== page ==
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Goodrich & Price and the Child

Attendance at Lu Leonard's one-woman reminiscence of life with her vaudevillian parents should be required of every young actor who comes to Hollywood believing that a career begins and ends with landing a regular spot on the next TV sitcom. It is not merely because Leonard is a gifted comedic actress; this lady is primary source material, a living memory bank that has total recall to the roots of her profession.

Attendance at Lu Leonard’s one-woman reminiscence of life with her vaudevillian parents should be required of every young actor who comes to Hollywood believing that a career begins and ends with landing a regular spot on the next TV sitcom. It is not merely because Leonard is a gifted comedic actress; this lady is primary source material, a living memory bank that has total recall to the roots of her profession.

Leonard conjures up the world of the early 20th century thespian as represented by her parents, Amy Florence Goodman and “Happy” Hal Price. The two met as young actors, fell in love on stage and moved forward with marriage and parenthood without a pause in their careers.

Their child, Lu Ann, was simply whisked along on an unending road of bookings that ranged from tent shows to legit houses, from Long Island to Hollywood, from the height of vaudeville to its demise during the Depression.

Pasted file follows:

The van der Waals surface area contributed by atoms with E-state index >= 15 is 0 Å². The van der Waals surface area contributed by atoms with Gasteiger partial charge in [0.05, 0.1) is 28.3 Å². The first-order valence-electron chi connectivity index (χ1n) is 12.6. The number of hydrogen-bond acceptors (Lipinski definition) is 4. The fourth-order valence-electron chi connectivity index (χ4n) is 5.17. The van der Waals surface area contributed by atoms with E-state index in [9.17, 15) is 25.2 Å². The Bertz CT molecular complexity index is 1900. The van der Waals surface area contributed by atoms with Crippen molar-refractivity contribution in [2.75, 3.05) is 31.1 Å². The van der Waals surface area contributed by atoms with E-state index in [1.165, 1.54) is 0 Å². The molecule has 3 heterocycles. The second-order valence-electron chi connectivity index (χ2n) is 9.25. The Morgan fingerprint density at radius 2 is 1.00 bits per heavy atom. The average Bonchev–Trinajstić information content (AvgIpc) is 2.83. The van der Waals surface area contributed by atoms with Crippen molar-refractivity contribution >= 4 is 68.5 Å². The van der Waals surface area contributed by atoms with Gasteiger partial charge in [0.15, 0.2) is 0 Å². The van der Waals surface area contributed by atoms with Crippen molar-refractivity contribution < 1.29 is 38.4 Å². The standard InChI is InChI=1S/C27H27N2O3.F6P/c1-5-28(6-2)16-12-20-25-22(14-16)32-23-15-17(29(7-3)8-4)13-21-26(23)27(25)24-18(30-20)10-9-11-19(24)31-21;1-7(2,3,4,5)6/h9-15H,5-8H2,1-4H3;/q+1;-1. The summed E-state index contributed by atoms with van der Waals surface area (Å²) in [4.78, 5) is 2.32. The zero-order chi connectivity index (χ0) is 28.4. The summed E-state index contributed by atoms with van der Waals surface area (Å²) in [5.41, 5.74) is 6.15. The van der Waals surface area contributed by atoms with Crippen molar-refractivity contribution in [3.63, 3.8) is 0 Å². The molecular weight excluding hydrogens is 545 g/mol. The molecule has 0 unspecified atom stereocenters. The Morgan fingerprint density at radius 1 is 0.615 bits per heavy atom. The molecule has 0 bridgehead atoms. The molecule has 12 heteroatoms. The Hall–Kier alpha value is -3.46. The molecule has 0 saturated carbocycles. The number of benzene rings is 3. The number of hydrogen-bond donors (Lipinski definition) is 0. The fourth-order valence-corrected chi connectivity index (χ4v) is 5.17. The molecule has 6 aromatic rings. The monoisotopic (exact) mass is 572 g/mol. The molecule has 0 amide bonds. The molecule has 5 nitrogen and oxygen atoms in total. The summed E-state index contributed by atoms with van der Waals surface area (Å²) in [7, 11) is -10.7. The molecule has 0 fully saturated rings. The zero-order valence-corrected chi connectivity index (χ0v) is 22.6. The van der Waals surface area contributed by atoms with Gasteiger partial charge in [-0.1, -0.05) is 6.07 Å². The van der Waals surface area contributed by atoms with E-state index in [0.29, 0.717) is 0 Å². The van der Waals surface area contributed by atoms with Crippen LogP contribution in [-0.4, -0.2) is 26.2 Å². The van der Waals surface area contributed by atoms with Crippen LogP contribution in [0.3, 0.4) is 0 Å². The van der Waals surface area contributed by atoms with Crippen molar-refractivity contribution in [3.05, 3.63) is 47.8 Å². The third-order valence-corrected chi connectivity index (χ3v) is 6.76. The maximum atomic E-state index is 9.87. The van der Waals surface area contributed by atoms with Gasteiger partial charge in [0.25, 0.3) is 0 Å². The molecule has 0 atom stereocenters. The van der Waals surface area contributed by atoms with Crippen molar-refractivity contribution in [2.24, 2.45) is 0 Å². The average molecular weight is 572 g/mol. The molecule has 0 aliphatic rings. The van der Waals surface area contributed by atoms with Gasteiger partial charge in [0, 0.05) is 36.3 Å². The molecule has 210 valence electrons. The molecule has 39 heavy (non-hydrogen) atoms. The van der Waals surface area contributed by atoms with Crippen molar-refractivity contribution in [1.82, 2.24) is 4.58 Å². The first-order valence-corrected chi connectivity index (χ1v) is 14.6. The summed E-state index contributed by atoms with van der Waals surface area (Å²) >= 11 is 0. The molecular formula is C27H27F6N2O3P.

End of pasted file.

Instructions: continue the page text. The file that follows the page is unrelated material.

It is the history of her parents’ lifelong love affair with each other and their profession that Leonard brings to such vivid life, aided immeasurable by the on-stage presence of pianist/music director Greg Schreiner and the keen eye of director/producer David Galligan.

Goodman was an elegant actress/singer who could never resist making a dramatic entrance or exit. Leonard’s father, “Happy” Hal, did a bit of everything on stage and had a unique ability to improvise or “fake it.” The show’s rather awkward subtitle refers to a bit of stage business during which Leonard’s father was supposed to be shot. When Hal observed that his assailant forgot to bring a gun onstage, the resourceful Hal shoved a fingernail file in his mouth and screamed in deathly agony, “My God, I swallowed the file!”

Leonard also introduces a whole menagerie of vaudeville folk, including the sometimes unreliable advance man; Amy, the Song Bird of the South, who hailed from South Philadelphia; and the garlic-loving Hungarian acrobats who always opened the show because they were a “dumb” act (non-vocal) that could warm up the house while the audience got seated.

The child, Lu Ann, is definitely a minor character in this shimmering journey into the past. Leonard alludes to herself as a very lucky spectator of a unique world. With a sense of longing and sadness she describes the demise of vaudeville and her parents’ move to Hollywood, where her mother retired and her father established himself as a popular character actor.

Goodrich & Price and the Child

(or ... My God, I Swallowed the File!) (Chandler Studio, North Hollywood; 33 seats; $ 10 top)

Production: David Galligan presents a one-woman play in one act written and performed by Lu Leonard. Produced and directed by David Galligan.

Creative: Musical director, Greg Schreiner; additional dialogue, Natalie Bates; set design, Jodi Ginnever; costumes, Rev Richards. Opened Aug. 26, 1994; reviewed Sept. 4; runs through Sept. 25. Running time: 90 min.

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